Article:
Yesterday, bouncing out of a quote from Martin Luther King Jr.,* I suggested that the work of securing the necessary rights and protections for those who don’t currently enjoy them is a noble and necessary task, but the higher calling is to lay down our own rights in service of others. You can see the full post here.
This, it seems to me, is something of a foundational commitment for those of us who call ourselves Christians, even if we don’t always (or even often) live it out.
What I want to suggest in this post is that this way of living actually (and somewhat ironically) is what leads to ‘fullness of life’—to flourishing!
Continue reading The Good Life
It’s now 50 years since the assassination of Martin Luther King Jr., and his words and example are as relevant—and as challenging—as ever. Though there are constant (conscious and unconscious) attempts to water down Dr King’s powerful words into ‘nice’ sayings and safe and shareable memes, there are numerous voices reminding us how radical were his words and how uncomfortable they should make us if we were to take them seriously.
I’ve been thinking a lot about Dr King’s words these past few days (I try to read his Letter from a Birmingham Jail on a regular basis), and I’ve kept coming back to this quote of his from an address at Western Michigan University:
Continue reading Necessary Rights & the Necessity of Laying Down Our Rights
I spent a couple of years working towards a PhD in Ancient History, but ultimately fell apart and wasn’t able to complete it. It’s possible, but not probable, that I’ll get back into it one day…but enough of that.
The project was focused on ways of reading the Book of Revelation as political resistance literature (in the context of 1st century Roman Asia Minor), and a significant part of it was the issue of authorship. Now, I do realise that a lot of people will find all of this terribly boring, but I think it’s actually quite an interesting question, and I’ll try to explain why here.
Essentially, I’m convinced that we are asking all the wrong questions about who wrote the Book of Revelation.
Continue reading We’re asking all the wrong questions about who wrote the Book of Revelation
In a permaculture garden, a significant amount of thought is given to how the individual elements work together — all towards the goal of ‘closed loops’ (i.e. self-sustaining systems) and the best possible yields (a system where each element properly plays its part can be incredibly productive!).
Continue reading Integrated Design & Human Communities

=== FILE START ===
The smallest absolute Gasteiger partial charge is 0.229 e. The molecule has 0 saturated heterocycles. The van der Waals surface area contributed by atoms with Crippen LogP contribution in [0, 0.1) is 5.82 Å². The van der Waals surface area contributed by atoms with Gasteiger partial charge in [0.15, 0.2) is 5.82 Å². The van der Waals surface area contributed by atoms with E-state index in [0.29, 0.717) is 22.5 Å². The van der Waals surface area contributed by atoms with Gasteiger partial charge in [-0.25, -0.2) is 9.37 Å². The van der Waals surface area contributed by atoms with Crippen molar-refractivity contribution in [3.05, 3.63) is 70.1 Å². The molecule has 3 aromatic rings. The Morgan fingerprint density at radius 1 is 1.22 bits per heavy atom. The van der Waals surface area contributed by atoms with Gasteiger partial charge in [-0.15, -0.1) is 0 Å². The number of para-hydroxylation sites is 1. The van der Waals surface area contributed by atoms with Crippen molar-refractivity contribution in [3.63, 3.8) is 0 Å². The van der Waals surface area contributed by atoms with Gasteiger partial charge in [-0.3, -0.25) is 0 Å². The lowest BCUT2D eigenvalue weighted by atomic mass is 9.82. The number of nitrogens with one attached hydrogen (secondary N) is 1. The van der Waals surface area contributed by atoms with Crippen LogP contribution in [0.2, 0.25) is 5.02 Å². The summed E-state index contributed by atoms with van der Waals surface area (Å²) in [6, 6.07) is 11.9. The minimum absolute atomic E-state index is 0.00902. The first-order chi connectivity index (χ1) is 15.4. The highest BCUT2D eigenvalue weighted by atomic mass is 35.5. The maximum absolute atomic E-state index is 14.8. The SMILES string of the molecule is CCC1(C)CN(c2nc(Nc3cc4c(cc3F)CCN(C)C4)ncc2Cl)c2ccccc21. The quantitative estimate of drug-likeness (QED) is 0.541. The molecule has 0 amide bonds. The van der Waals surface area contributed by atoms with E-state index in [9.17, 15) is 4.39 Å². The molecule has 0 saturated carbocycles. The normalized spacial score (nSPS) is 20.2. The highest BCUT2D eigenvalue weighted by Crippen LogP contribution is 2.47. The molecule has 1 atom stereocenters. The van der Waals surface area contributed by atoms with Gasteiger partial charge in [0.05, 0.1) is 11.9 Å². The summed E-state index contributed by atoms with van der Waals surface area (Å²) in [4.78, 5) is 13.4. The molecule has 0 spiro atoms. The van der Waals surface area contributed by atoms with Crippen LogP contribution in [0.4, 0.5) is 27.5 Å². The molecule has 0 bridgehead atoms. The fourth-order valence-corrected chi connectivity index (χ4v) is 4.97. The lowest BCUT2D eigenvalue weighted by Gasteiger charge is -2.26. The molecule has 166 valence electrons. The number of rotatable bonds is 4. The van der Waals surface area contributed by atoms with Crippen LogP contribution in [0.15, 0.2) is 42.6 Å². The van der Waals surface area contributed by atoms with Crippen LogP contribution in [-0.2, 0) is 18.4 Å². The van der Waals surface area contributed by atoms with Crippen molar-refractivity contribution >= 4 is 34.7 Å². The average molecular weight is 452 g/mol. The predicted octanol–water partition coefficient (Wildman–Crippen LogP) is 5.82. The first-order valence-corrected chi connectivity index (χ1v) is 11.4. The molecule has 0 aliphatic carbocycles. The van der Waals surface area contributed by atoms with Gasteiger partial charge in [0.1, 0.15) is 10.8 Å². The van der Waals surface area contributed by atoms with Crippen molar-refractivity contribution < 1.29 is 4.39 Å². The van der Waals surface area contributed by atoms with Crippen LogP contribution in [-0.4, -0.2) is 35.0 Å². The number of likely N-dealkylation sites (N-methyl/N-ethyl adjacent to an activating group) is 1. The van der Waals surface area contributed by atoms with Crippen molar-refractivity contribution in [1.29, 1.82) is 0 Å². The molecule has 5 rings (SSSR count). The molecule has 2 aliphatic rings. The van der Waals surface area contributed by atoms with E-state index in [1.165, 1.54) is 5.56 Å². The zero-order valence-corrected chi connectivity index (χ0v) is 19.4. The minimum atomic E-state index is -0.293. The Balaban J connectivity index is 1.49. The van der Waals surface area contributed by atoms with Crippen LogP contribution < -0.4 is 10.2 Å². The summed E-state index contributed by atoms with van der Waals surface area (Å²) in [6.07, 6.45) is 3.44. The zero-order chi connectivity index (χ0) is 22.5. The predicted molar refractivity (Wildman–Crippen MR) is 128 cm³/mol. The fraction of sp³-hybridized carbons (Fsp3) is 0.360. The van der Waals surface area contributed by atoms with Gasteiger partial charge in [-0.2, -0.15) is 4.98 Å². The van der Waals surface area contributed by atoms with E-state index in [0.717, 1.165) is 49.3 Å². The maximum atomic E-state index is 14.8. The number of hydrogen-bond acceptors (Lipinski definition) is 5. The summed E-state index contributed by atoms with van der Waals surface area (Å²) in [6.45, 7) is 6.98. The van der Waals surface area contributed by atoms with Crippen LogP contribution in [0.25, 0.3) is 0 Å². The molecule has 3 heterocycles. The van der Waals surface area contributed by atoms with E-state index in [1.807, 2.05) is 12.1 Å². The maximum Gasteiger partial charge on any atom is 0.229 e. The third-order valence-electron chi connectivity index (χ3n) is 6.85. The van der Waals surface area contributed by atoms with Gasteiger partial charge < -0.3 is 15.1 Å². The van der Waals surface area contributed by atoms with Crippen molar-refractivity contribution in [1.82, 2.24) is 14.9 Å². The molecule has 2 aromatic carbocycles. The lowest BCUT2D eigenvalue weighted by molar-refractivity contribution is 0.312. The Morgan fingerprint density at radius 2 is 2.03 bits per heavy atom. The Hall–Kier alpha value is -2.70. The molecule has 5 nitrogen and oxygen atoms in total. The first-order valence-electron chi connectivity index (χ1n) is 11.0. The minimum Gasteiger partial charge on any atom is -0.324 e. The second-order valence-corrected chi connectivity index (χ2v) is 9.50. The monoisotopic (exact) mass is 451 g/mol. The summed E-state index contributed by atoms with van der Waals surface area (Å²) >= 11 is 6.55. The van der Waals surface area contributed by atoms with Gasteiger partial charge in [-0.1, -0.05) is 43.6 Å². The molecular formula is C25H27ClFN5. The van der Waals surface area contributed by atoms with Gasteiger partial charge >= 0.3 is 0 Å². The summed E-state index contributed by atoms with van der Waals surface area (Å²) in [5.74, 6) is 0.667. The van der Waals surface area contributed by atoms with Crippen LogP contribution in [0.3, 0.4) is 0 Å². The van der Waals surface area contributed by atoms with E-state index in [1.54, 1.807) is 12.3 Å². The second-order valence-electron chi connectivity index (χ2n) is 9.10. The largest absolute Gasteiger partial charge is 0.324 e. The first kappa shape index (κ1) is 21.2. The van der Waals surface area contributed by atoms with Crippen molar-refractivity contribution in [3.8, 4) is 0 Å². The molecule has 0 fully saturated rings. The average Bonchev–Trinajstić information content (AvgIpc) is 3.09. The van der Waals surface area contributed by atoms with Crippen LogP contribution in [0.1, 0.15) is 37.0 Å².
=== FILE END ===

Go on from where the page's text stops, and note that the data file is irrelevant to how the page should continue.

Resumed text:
I haven’t blogged on this site for a couple of years now. At this point, I’m not sure if I’ll pick it up again on any sort of regular basis.
Either way, I’ve had a few thoughts bubbling around in my head and thought I’d write them down, and it felt like it needed more than a Facebook post.
I’ve been thinking a lot about the concept of ‘submission’ — specifically in regards to some of the arguments us Christians have about theologies of marriage relationships and how this concept of submission may or may not fit into it all.
Continue reading Submission
I wasn’t going to say anything about the recent furore surrounding Canberra couple Nick and Sarah Jensen’s plans to divorce if same-sex marriage is introduced in Australia, but I think it’s worth noting a few points. (If you haven’t read the article yet, I encourage you to do so before reading on.)
I’ve written a number of times (on this blog and on social media) about how Christians might approach the issue of same-sex marriage (you can find a couple of my posts here and here), and I won’t bother rehashing those arguments here.
What I would note are the following two points:
Continue reading Nick Jensen, Same-Sex Marriage, and Public Faith
A little while ago, I wrote about The ‘Energy’ of Violence, in which I suggested that violence can never be fully and truly defeated by violence; it takes something much more powerful.
In response to this, my friend labalienne reminded us that the sort of argument I advanced in my original post must take into consideration the violence against women that, scandalously, so often gets brushed aside.
In response to labalienne’s excellent response, I’d like to offer three points:
Firstly, I’d like to acknowledge that I was wrong.
Continue reading The Energy Continues